The scroll is one of the user-experience killers of presentations that blend video and text. It has vexed news sites for years — and it plagues multimedia storytelling in templated content management systems. People read faster than the video and have to scroll away from watching.

Some have argued that it is OK to keep listening as they read down, but how does that affect lower-third or interstitial advertising opportunities available to streamers? While the pop-out player has kicked around (and been kicked around for years), it does allow readers to scroll and surf while watching — even though it does not offer an integrated user experience.

With professional design staff at pro media shops, one can hope we’ll finally get a decent floating player that moves as we scroll and surf around. This is another one of those reasons why journalists should design and code and not outsource development. We must advance the user experience as an integral part of effective storytelling.

New media offers streaming, conversation and context

The Huffington Post took the vox populi approach, surrounding a video player with three Twitter List widgets: one on the left that pulled tweets about health care and two on the bottom, one for conservatives and the other for liberals. The conversation flowed around the live video of the summit in an engaging and successful presentation, fitting for the site’s socially networked audience that is very generous with comments.

But it was interesting that as I was watching their page, I was also monitoring the Media Consortium meeting hashtag on TweetDeck client, where Aron Pilhofer (@pilhofer) editor of newsroom interactive technologies for The New York Times, was being quoted as saying the primary job of journalism is filtering.

How do we filter the ocean of data that is produced in commenting and live discussion? The challenge is to create a user experiences that allow people to peel back layers of the onion instead of drinking from a firehose, to mix metaphors.

The best job of doing this with the health care summit, in my opinion, was done by the Sunlight Foundation. (I’m not alone in thinking this.) Even though Sunlight had video stream issues (eventually switching to NBC from the public White House feed), it supplied the best real-time context from its authorities and offered a window into the Twitterverse with a simple widget. Below the video, Sunlight used CoveritLive to provide running analysis of the summit, linking out and conversing with chatters.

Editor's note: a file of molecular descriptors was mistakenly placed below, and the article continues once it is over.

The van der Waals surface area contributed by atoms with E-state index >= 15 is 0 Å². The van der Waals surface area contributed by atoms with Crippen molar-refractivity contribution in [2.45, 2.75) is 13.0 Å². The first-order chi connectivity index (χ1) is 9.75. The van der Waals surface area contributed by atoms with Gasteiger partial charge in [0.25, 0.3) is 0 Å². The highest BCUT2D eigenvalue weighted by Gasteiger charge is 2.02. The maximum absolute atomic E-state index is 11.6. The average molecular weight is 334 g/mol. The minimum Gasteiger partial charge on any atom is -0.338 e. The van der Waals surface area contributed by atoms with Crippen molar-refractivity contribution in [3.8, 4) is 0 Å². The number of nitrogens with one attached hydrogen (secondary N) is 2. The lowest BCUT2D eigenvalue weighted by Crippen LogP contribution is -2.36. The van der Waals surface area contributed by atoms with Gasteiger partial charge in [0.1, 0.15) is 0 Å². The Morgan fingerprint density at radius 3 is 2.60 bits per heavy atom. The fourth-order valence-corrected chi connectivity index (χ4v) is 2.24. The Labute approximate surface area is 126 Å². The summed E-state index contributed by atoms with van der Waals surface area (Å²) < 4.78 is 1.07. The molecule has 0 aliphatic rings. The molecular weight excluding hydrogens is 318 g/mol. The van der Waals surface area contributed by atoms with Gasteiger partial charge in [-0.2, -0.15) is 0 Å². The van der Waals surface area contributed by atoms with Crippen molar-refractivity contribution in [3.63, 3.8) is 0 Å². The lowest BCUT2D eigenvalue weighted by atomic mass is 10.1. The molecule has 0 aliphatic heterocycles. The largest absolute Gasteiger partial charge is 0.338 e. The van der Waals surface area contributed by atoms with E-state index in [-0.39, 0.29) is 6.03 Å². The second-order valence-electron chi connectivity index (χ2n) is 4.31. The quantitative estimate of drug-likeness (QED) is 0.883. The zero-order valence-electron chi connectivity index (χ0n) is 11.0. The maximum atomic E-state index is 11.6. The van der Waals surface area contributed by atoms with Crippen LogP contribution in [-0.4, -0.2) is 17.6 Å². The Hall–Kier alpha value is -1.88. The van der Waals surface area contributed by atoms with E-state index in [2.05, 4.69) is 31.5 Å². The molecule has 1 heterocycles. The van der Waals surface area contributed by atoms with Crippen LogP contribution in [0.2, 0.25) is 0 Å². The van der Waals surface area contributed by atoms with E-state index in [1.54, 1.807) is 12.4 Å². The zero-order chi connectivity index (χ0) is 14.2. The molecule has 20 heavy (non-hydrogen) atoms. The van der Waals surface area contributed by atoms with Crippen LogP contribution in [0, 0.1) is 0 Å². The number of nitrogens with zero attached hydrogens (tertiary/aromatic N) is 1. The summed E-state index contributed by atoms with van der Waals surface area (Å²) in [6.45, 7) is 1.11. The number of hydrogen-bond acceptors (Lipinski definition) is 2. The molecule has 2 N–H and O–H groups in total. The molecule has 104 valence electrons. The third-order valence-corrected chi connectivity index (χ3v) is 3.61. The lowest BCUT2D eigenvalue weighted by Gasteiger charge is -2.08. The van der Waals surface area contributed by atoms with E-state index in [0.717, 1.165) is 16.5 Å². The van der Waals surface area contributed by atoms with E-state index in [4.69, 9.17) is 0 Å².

I was impressed with the info box to the right of the video player that instantly showed the lobbying money and relationships of each lawmaker, and even the president, as they appeared onscreen.

Of course, being the transparent organization it is, Sunlight has shared a “how we did it” post describing how they built their interface. Technically, the page is nothing fancy and it didn’t require any special programming. CoveritLive, the Twitter widget and even the video feed are all simple, embedded elements that anyone with minimal Web skills could cobble together.

But the immediate depth and context provided by Sunlight’s investigative journalists should be noted by big news companies, and so should the audience reaction to it, as Sunlight noted on its blog: about 43,000 viewers, 1,300 tweets linking to the presentation, 2,800 replays of the live blog.

Maybe the gross viewership isn’t large enough to challenge a cable or broadcast news operation, but the percentage of viewers who engaged and participated — nearly a quarter — says a great deal.

The takeaway: User experience is key to this conversational viewing pattern and to keeping it productive and valuable to users. If media providers do not innovate how they present these events, upstarts will build their own media consumption and conversation platforms.

Though Sunlight needed NBC’s feed this time, direct feeds from sources will keep improving. And these distributed coverage services — created by Internet companies, not media companies — will increasingly threaten mainstream media audience share.